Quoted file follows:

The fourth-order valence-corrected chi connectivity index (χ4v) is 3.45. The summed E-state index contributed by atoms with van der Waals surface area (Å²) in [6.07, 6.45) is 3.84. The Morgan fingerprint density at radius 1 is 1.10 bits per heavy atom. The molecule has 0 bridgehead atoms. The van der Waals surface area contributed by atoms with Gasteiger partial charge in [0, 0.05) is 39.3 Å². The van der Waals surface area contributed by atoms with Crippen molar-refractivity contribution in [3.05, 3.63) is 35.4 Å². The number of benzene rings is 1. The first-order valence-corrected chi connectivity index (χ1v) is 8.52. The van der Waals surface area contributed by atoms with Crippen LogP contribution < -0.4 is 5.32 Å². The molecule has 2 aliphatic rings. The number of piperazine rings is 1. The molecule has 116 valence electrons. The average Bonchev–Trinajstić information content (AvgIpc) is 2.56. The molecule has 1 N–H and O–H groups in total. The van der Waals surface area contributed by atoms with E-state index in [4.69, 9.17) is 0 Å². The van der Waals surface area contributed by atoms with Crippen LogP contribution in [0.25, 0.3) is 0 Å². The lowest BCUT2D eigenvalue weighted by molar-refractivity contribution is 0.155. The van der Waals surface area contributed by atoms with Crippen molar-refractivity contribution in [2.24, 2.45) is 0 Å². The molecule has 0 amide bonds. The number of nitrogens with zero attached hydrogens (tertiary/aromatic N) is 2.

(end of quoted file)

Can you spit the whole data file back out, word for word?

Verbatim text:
The fourth-order valence-corrected chi connectivity index (χ4v) is 3.45. The summed E-state index contributed by atoms with van der Waals surface area (Å²) in [6.07, 6.45) is 3.84. The Morgan fingerprint density at radius 1 is 1.10 bits per heavy atom. The molecule has 0 bridgehead atoms. The van der Waals surface area contributed by atoms with Gasteiger partial charge in [0, 0.05) is 39.3 Å². The van der Waals surface area contributed by atoms with Crippen molar-refractivity contribution in [3.05, 3.63) is 35.4 Å². The number of benzene rings is 1. The first-order valence-corrected chi connectivity index (χ1v) is 8.52. The van der Waals surface area contributed by atoms with Crippen LogP contribution < -0.4 is 5.32 Å². The molecule has 2 aliphatic rings. The number of piperazine rings is 1. The molecule has 116 valence electrons. The average Bonchev–Trinajstić information content (AvgIpc) is 2.56. The molecule has 1 N–H and O–H groups in total. The van der Waals surface area contributed by atoms with E-state index in [4.69, 9.17) is 0 Å². The van der Waals surface area contributed by atoms with Crippen LogP contribution in [0.25, 0.3) is 0 Å². The lowest BCUT2D eigenvalue weighted by molar-refractivity contribution is 0.155. The van der Waals surface area contributed by atoms with Crippen molar-refractivity contribution in [2.24, 2.45) is 0 Å². The molecule has 0 amide bonds. The number of nitrogens with zero attached hydrogens (tertiary/aromatic N) is 2.